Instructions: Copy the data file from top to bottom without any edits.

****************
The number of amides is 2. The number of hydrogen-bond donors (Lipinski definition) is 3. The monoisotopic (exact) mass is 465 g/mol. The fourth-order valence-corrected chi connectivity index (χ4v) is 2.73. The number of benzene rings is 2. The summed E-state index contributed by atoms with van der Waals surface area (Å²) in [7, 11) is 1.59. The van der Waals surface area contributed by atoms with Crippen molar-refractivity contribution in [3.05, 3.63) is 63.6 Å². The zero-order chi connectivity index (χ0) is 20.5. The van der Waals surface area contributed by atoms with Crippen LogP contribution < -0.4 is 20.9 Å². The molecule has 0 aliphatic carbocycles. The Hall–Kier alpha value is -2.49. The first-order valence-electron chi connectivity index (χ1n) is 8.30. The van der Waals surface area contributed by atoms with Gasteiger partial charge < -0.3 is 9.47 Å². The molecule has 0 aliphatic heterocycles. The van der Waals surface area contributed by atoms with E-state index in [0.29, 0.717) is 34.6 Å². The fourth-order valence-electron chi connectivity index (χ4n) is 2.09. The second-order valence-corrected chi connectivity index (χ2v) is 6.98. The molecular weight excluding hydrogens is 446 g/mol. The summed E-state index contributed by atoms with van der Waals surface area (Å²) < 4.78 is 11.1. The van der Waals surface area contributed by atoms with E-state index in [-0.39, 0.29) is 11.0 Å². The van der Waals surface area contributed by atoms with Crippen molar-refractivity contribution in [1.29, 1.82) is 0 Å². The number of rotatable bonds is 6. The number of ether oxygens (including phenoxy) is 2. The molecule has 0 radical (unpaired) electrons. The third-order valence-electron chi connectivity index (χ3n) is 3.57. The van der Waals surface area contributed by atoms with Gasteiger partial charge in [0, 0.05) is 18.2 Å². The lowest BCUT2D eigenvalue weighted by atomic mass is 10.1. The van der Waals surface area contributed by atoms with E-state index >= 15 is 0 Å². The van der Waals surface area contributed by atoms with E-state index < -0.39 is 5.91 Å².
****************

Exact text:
The number of amides is 2. The number of hydrogen-bond donors (Lipinski definition) is 3. The monoisotopic (exact) mass is 465 g/mol. The fourth-order valence-corrected chi connectivity index (χ4v) is 2.73. The number of benzene rings is 2. The summed E-state index contributed by atoms with van der Waals surface area (Å²) in [7, 11) is 1.59. The van der Waals surface area contributed by atoms with Crippen molar-refractivity contribution in [3.05, 3.63) is 63.6 Å². The zero-order chi connectivity index (χ0) is 20.5. The van der Waals surface area contributed by atoms with Crippen LogP contribution < -0.4 is 20.9 Å². The molecule has 0 aliphatic carbocycles. The Hall–Kier alpha value is -2.49. The first-order valence-electron chi connectivity index (χ1n) is 8.30. The van der Waals surface area contributed by atoms with Gasteiger partial charge < -0.3 is 9.47 Å². The molecule has 0 aliphatic heterocycles. The van der Waals surface area contributed by atoms with E-state index in [0.29, 0.717) is 34.6 Å². The fourth-order valence-electron chi connectivity index (χ4n) is 2.09. The second-order valence-corrected chi connectivity index (χ2v) is 6.98. The molecular weight excluding hydrogens is 446 g/mol. The summed E-state index contributed by atoms with van der Waals surface area (Å²) < 4.78 is 11.1. The van der Waals surface area contributed by atoms with E-state index in [-0.39, 0.29) is 11.0 Å². The van der Waals surface area contributed by atoms with Crippen molar-refractivity contribution in [1.29, 1.82) is 0 Å². The number of rotatable bonds is 6. The number of ether oxygens (including phenoxy) is 2. The molecule has 0 radical (unpaired) electrons. The third-order valence-electron chi connectivity index (χ3n) is 3.57. The van der Waals surface area contributed by atoms with Gasteiger partial charge in [0, 0.05) is 18.2 Å². The lowest BCUT2D eigenvalue weighted by atomic mass is 10.1. The van der Waals surface area contributed by atoms with E-state index >= 15 is 0 Å². The van der Waals surface area contributed by atoms with E-state index < -0.39 is 5.91 Å².